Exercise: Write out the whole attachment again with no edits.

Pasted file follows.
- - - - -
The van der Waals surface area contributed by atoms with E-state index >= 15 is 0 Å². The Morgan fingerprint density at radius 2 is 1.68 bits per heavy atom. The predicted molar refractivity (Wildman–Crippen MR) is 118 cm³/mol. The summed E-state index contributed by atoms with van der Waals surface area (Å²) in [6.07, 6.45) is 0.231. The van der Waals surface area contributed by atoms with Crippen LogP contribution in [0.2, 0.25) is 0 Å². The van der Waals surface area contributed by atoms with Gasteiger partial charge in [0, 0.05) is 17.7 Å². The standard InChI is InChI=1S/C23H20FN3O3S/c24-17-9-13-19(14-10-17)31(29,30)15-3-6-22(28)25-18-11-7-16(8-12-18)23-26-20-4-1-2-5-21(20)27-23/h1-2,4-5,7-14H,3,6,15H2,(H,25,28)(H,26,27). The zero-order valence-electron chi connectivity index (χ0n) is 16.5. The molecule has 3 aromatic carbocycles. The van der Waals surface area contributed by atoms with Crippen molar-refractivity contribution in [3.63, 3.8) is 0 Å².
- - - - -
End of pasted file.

The van der Waals surface area contributed by atoms with E-state index >= 15 is 0 Å². The Morgan fingerprint density at radius 2 is 1.68 bits per heavy atom. The predicted molar refractivity (Wildman–Crippen MR) is 118 cm³/mol. The summed E-state index contributed by atoms with van der Waals surface area (Å²) in [6.07, 6.45) is 0.231. The van der Waals surface area contributed by atoms with Crippen LogP contribution in [0.2, 0.25) is 0 Å². The van der Waals surface area contributed by atoms with Gasteiger partial charge in [0, 0.05) is 17.7 Å². The standard InChI is InChI=1S/C23H20FN3O3S/c24-17-9-13-19(14-10-17)31(29,30)15-3-6-22(28)25-18-11-7-16(8-12-18)23-26-20-4-1-2-5-21(20)27-23/h1-2,4-5,7-14H,3,6,15H2,(H,25,28)(H,26,27). The zero-order valence-electron chi connectivity index (χ0n) is 16.5. The molecule has 3 aromatic carbocycles. The van der Waals surface area contributed by atoms with Crippen molar-refractivity contribution in [3.63, 3.8) is 0 Å².